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Mamm Genome. 2011 Jun;22(5-6):290-305. doi: 10.1007/s00335-011-9324-8. Epub 2011 Apr 10.

A missense mutation in Fgfr1 causes ear and skull defects in hush puppy mice.

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Wellcome Trust Sanger Institute, Wellcome Trust Genome Campus, Hinxton, Cambridge CB10 1SA, UK.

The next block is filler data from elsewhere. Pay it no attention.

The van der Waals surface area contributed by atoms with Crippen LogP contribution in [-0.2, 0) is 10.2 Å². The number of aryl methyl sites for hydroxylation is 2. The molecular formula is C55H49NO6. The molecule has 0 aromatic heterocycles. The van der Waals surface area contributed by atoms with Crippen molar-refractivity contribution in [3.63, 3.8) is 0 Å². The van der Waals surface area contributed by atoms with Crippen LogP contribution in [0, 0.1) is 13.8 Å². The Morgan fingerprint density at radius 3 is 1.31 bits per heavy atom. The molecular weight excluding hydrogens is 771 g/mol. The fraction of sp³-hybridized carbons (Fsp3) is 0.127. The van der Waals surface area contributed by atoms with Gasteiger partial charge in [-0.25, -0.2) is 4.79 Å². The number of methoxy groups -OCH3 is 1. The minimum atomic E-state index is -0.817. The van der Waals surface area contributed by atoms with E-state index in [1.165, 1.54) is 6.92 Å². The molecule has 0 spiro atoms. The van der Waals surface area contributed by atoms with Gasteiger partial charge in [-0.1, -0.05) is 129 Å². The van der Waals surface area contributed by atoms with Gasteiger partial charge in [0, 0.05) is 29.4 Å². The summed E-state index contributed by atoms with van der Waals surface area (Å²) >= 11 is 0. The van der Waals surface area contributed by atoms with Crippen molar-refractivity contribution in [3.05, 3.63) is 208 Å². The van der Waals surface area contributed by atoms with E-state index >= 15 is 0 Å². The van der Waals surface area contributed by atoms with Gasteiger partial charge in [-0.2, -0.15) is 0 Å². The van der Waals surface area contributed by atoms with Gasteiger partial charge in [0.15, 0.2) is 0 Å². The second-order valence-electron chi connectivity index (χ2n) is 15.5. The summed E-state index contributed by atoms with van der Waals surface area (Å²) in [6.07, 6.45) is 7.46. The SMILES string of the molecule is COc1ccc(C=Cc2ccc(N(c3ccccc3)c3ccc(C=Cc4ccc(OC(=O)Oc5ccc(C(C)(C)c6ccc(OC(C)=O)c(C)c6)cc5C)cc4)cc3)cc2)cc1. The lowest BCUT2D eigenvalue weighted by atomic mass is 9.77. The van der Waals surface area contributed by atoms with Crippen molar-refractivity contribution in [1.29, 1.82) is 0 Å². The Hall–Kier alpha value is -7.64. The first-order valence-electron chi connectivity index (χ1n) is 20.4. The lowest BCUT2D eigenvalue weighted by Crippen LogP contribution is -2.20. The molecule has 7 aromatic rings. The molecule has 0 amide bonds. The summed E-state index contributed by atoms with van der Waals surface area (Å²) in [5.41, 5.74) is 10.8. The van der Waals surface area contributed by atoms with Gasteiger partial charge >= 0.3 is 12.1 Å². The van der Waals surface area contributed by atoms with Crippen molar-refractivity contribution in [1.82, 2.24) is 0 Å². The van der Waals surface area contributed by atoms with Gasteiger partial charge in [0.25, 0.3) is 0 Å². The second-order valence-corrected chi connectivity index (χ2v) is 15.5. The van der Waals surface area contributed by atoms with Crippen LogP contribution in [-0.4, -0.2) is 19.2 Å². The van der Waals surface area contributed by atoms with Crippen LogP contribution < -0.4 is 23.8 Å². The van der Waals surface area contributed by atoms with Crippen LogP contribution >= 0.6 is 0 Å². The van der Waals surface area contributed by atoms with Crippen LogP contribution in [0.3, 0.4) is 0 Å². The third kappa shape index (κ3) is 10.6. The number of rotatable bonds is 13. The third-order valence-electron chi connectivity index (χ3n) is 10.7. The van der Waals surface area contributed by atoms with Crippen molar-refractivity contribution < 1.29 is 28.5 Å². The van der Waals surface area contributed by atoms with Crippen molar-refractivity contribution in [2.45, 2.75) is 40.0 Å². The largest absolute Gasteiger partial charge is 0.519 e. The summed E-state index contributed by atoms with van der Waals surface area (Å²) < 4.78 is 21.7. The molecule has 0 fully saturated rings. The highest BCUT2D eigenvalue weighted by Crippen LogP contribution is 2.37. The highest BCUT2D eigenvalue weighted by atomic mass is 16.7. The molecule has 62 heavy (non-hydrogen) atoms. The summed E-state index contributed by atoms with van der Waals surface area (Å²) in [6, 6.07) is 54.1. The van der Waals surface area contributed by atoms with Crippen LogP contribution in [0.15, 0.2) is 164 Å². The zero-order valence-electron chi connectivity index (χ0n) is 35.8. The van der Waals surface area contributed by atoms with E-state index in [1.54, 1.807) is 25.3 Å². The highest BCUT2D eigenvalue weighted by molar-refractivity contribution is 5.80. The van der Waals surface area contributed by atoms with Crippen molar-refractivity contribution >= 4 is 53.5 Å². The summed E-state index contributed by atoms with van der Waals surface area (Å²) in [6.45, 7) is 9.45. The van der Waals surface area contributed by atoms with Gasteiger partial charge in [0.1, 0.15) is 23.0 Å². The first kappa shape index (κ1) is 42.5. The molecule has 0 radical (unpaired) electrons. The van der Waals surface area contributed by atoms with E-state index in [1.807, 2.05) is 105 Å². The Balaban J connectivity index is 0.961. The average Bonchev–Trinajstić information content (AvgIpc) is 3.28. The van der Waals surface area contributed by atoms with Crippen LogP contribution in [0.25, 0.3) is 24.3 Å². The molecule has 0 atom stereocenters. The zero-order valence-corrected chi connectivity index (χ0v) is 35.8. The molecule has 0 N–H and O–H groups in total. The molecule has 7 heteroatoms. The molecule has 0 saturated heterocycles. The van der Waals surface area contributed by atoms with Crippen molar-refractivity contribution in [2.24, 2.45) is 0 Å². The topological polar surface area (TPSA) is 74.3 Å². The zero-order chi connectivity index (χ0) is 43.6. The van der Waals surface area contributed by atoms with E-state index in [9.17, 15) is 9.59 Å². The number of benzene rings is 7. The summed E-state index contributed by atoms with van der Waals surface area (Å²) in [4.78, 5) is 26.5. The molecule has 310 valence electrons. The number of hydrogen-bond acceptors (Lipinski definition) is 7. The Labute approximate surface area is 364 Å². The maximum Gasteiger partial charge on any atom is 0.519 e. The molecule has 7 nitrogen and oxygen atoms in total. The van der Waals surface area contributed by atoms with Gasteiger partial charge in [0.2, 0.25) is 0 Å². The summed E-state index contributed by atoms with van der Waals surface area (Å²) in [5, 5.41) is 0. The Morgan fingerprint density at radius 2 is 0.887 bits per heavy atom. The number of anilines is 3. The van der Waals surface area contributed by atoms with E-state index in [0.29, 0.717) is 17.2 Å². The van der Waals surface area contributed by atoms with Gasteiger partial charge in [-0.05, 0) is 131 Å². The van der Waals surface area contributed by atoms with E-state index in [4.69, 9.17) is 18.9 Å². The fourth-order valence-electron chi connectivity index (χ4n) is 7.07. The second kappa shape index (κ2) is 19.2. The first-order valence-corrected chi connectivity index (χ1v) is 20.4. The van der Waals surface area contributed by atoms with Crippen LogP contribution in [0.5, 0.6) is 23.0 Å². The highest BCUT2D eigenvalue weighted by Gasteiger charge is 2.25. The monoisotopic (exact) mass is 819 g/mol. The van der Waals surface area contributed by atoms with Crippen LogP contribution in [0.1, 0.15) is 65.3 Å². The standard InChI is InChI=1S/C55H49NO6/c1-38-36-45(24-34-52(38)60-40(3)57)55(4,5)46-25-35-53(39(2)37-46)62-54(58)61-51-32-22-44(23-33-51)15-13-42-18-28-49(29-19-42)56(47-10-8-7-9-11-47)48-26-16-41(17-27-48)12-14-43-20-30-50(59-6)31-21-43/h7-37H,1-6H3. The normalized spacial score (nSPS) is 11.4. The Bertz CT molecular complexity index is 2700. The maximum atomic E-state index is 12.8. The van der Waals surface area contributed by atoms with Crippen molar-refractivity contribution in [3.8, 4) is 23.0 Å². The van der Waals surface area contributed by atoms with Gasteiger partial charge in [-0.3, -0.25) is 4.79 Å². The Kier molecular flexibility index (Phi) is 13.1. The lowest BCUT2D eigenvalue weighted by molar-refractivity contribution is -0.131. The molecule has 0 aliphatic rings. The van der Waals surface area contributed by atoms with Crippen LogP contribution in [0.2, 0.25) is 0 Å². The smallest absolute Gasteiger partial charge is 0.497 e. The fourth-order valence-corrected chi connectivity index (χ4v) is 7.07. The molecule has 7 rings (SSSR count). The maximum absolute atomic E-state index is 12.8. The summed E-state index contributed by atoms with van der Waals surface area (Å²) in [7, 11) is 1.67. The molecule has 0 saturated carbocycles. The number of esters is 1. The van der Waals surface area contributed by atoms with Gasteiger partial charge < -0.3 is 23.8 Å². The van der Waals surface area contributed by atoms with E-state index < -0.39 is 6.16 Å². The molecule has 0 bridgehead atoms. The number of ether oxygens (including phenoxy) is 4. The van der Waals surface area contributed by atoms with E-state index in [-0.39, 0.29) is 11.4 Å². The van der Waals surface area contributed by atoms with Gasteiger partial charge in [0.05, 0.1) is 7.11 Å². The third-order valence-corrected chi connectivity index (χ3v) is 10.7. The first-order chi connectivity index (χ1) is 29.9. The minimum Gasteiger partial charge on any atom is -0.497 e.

The hush puppy mouse mutant has been shown previously to have skull and outer, middle, and inner ear defects, and an increase in hearing threshold. The fibroblast growth factor receptor 1 (Fgfr1) gene is located in the region of chromosome 8 containing the mutation. Sequencing of the gene in hush puppy heterozygotes revealed a missense mutation in the kinase domain of the protein (W691R). Homozygotes were found to die during development, at approximately embryonic day 8.5, and displayed a phenotype similar to null mutants. Reverse transcription PCR indicated a decrease in Fgfr1 transcript in heterozygotes and homozygotes. Generation of a construct containing the mutation allowed the function of the mutated receptor to be studied. Immunocytochemistry showed that the mutant receptor protein was present at the cell membrane, suggesting normal expression and trafficking. Measurements of changes in intracellular calcium concentration showed that the mutated receptor could not activate the IP(3) pathway, in contrast to the wild-type receptor, nor could it initiate activation of the Ras/MAP kinase pathway. Thus, the hush puppy mutation in fibroblast growth factor receptor 1 appears to cause a loss of receptor function. The mutant protein appears to have a dominant negative effect, which could be due to it dimerising with the wild-type protein and inhibiting its activity, thus further reducing the levels of functional protein. A dominant modifier, Mhspy, which reduces the effect of the hush puppy mutation on pinna and stapes development, has been mapped to the distal end of chromosome 7 and may show imprinting.

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